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  • Author or Editor: S. K. Kao x
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S. K. Kao


An analytical solution to the Navier-Stokes equations for three-dimensional stationary flows of small Reynolds number in the atmospheric boundary layer over terrain is presented.

Analyses of the effects of topography, horizontal pressure gradient and Coriolis forces on the velocity distribution in the atmospheric boundary layer indicate that 1) the horizontal component of the velocity in the boundary layer turns right (left) with increasing height in the Northern (Southern) Hemisphere, 2) upward (downward) motion occurs on the windward (lee) side of the mountain, and 3) upward (downward) motion also occurs on the slope to the right (left) of the geostrophic wind in the Northern Hemisphere, whereas in the Southern Hemisphere downward (upward) motion occurs on the slope to the right (left) of the geostrophic wind.

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H. N. Lee and S. K. Kao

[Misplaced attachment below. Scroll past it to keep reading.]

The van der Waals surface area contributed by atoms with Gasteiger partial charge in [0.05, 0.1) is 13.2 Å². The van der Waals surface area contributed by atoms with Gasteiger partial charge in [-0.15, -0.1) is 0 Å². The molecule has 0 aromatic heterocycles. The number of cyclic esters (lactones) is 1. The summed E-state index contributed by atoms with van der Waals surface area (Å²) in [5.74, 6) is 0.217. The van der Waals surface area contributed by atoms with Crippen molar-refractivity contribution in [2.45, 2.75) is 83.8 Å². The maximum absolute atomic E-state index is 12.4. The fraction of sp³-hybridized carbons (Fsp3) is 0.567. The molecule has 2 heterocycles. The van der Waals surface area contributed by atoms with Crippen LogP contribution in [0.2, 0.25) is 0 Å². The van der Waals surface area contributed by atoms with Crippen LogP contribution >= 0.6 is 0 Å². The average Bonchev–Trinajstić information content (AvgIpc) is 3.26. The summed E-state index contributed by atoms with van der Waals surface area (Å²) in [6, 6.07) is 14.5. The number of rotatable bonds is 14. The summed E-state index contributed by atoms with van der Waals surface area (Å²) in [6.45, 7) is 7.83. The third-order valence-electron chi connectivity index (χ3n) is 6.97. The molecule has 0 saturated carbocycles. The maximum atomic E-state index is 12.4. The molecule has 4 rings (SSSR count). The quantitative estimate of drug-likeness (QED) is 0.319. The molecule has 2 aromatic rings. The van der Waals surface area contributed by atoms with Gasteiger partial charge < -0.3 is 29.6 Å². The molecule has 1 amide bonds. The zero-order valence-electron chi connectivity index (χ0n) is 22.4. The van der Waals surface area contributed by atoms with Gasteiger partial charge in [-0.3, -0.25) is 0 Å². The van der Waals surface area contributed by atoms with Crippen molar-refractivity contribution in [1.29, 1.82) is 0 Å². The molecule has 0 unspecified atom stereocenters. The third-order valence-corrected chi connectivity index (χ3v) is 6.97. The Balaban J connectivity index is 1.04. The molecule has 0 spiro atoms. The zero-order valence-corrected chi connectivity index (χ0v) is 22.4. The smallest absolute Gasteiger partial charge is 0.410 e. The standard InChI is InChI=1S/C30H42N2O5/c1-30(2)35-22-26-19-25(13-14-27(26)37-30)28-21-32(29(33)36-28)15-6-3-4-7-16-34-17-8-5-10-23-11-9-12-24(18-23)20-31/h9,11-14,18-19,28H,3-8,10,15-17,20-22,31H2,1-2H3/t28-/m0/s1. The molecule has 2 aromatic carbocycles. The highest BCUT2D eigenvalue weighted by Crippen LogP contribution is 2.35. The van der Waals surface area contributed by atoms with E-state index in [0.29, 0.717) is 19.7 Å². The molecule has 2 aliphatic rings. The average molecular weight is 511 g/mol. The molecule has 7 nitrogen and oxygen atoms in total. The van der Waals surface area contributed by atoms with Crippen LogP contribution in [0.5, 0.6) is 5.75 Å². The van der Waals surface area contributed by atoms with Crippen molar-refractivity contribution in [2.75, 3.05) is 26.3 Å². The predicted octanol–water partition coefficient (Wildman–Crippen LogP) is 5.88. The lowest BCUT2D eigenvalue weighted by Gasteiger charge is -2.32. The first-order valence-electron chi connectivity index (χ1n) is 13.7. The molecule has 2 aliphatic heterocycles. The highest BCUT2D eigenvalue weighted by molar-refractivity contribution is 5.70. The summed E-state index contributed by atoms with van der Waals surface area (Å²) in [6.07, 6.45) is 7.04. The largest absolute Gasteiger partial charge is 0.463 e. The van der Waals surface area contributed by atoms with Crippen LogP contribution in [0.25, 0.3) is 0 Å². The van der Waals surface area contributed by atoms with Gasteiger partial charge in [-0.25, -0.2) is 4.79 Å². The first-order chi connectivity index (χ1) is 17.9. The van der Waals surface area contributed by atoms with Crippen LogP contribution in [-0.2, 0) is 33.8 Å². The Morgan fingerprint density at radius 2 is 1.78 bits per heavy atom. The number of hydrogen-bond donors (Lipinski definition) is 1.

A dynamic turbulent boundary-layer model in the neutral atmosphere is constructed, using a dynamic turbulent equation of the eddy viscosity coefficient for momentum derived from the relationship among the turbulent dissipation rate, the turbulent kinetic energy and the eddy viscosity coefficient, with aid of the turbulent second-order closure scheme. A finite-element technique was used for the numerical integration. In preliminary results, the behavior of the neutral planetary boundary layer agrees well with the available data and with the existing elaborate turbulent models, using a finite-difference scheme. The proposed dynamic formulation of the eddy viscosity coefficient for momentum is particularly attractive and can provide a viable alternative approach to study atmospheric turbulence, diffusion and air pollution.

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W. S. Kau, H. N. Lee, and S. K. Kao


Statistical models for surface-wind predictions at a mountain and a valley station near Anderson Creek, California, have been constructed. It is found that the surface wind speed depends primarily on the slope wind, cross-isobaric angle, surface thermal stability and geostrophic wind. The correlations between the calculated and observed surface wind speeds are found to be high for all time periods of the day and night.

Because the variability of wind direction, which is greatly affected by topography, geostrophic wind and turbulent motion, is generally larger than that of the surface wind speed, statistical models for wind direction are more complicated than those for the wind speed. It is found that wind direction depends primarily on the geostrophic wind direction, aspect angle of the topography, up-canyon direction and cross-isobaric angle in the boundary layer.

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